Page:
Diary of a Madman by Lu Xun

Evianne Darcy

Edited by Ketaki Zodgekar

Artwork by Kelechi Hafstad: Kelechi Anna Photography

The timeless, multilayered Diary of a Madman by Lu Xun tells the story of a now-recovered “invalid” (Lu 21), who had previously fallen ill to a “persecution complex” (21), through which he became convinced that everyone around him was a cannibal, be it his brother, neighbour, or the children of the village in which he resides. In his delusional frenzy, the “invalid” believes he is serving time for trampling on “Records of the Past” (22), and that the local village children are being taught to “Eat people!” (24) He even suspects that the words of an antiquated book and the neighbour’s dog – descended from wolves – are conspiring to eat him too. Eventually, instead of being eaten, our madman cowers under the “weight of four thousand years of cannibalism bearing down upon” (31) him.

In an ending which parallels Macbeth, Lu Xun’s madman surrenders to the all-consuming cannibalistic heritage of bygone feudalism, which usurps his village. He realises that he has gone so far into his mania – spurred by his vandalism of documents pertaining to his country’s history – that returning would be pointless. Despite his fleeting uprising, which was dismissed as insanity, he will never be truly human. As a child, he ate his little sister: the reader discovers that the madman himself is a cannibal.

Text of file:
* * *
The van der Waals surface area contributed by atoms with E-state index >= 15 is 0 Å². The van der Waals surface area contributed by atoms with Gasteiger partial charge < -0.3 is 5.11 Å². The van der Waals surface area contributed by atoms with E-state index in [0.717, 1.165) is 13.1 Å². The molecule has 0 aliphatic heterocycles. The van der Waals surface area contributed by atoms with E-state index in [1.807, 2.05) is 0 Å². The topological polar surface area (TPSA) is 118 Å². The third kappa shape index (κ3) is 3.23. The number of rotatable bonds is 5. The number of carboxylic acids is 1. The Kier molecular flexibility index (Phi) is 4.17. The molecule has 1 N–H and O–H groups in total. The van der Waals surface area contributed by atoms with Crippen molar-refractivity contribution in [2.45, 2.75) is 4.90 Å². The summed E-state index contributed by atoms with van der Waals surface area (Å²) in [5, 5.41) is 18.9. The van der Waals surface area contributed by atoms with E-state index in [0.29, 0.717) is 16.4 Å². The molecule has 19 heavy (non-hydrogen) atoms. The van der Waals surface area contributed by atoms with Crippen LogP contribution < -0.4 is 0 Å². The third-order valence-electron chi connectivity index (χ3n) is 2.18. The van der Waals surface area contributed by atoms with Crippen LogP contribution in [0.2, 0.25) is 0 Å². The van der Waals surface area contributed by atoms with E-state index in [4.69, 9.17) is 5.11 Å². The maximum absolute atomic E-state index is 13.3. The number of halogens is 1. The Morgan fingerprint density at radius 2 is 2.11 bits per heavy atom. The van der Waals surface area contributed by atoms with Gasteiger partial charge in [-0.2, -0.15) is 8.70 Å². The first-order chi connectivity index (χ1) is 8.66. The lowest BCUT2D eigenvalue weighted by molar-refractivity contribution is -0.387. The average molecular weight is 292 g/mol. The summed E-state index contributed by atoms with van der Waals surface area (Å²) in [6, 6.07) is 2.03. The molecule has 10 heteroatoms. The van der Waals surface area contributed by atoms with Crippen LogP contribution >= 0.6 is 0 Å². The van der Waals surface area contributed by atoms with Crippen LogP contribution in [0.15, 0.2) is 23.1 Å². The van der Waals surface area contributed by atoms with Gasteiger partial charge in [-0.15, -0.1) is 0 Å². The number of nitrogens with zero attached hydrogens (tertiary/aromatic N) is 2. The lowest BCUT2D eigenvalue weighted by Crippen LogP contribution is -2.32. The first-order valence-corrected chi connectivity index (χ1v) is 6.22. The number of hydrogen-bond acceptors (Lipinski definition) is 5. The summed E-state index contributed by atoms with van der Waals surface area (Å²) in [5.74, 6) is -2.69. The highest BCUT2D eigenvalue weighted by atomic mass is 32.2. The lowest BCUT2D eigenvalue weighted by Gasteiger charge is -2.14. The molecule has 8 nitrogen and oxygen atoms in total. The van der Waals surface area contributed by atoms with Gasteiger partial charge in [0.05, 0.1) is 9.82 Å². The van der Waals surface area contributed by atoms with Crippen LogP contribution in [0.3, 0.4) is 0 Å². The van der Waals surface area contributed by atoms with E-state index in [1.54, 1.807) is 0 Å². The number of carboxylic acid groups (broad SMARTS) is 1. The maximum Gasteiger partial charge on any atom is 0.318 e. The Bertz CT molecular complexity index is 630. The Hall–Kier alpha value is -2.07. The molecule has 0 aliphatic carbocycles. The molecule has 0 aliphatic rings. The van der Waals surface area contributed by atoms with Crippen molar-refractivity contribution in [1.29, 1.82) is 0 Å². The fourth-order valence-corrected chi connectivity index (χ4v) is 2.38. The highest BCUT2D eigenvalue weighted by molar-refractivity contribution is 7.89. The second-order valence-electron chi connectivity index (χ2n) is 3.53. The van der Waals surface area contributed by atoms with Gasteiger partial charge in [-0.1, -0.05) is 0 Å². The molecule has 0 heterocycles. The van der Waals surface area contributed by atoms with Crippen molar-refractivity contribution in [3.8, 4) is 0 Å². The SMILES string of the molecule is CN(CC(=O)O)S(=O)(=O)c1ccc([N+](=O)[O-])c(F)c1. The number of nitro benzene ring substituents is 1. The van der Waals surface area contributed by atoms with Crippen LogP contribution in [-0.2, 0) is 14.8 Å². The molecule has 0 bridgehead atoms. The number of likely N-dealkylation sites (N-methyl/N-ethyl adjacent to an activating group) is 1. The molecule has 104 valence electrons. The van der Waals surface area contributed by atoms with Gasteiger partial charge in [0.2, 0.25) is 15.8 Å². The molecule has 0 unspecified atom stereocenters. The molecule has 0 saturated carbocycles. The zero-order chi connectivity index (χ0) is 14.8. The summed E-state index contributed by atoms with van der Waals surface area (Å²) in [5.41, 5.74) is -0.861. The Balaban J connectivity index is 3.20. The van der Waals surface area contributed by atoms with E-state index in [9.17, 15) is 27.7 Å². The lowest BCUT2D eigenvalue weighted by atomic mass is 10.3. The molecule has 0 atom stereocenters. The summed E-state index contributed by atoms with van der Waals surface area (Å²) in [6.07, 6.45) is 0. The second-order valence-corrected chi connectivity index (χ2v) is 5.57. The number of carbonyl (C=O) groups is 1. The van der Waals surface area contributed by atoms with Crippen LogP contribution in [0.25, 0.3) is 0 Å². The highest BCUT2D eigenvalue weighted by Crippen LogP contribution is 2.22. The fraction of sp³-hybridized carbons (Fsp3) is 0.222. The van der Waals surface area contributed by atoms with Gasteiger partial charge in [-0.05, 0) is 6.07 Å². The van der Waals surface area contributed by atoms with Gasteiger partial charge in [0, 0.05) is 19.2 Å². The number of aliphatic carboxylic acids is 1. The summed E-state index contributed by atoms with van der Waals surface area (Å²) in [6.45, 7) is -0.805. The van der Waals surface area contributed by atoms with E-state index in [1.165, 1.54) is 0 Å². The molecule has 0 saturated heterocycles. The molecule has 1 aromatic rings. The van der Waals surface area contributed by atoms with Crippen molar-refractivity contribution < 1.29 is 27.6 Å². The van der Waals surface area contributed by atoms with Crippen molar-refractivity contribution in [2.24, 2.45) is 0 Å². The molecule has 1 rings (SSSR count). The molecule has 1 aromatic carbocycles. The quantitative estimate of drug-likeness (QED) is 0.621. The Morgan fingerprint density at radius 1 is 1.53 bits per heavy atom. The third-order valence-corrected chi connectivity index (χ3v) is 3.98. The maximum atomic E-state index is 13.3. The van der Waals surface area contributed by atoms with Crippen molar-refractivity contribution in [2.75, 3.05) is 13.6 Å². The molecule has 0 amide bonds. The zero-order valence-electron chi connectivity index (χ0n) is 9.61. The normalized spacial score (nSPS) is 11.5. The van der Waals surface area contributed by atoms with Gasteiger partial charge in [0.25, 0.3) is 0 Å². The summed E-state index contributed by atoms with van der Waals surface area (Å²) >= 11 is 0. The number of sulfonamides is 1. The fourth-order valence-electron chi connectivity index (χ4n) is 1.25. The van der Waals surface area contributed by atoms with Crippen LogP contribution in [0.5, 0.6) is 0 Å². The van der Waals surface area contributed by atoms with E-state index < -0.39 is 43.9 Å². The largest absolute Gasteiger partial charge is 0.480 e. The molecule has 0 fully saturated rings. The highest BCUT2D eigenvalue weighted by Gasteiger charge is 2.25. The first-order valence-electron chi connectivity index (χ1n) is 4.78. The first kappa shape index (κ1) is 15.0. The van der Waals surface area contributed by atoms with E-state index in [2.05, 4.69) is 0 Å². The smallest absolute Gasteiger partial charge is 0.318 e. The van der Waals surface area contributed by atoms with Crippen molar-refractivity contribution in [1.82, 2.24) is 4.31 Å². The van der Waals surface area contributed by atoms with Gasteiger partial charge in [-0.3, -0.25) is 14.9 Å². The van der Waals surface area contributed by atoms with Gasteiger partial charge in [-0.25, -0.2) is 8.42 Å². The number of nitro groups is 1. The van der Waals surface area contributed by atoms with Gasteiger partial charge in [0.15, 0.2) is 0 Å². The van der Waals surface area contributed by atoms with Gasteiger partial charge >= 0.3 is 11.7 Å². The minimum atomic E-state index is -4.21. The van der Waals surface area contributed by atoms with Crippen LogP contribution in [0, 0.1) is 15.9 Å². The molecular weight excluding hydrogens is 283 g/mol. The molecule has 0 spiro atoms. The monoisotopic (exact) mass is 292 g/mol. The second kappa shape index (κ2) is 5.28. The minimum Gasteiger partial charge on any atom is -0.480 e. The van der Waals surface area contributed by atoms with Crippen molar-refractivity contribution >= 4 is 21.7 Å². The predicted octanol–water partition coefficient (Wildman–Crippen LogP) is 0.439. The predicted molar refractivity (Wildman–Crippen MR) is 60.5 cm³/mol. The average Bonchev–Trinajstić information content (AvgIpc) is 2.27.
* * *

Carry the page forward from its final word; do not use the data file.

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There but for the by Ali Smith

Allie Kerper

Edited by Ketaki Zodgekar

Illustration by Edith Pritchett https://www.instagram.com/edithpritchett_art/

Ali Smith’s novel There but for the tells the story of a man who, in the middle of a dinner party, locks himself in the spare room. The story unfolds over the course of the following year or so through the perspectives of four different characters whose lives the man, Miles, has touched in small ways. The characters whose voices comprise the story are Anna, an unemployed Scottish woman; Mark, a middle-aged gay man; May, an elderly woman with dementia; and Brooke, a 10-year-old Black girl. In each of their narrative turns, these characters reflect on experiences in their lives and how others perceive and react to them, giving the reader a rich and textured composite image of what human life can be in and around Greenwich, London in 2009-10. Smith’s novel marries realism and surrealism, satire and earnestness, and weaves it all together with wit and wordplay to create a compelling story of what it feels like to live in the political moment of the Recession.

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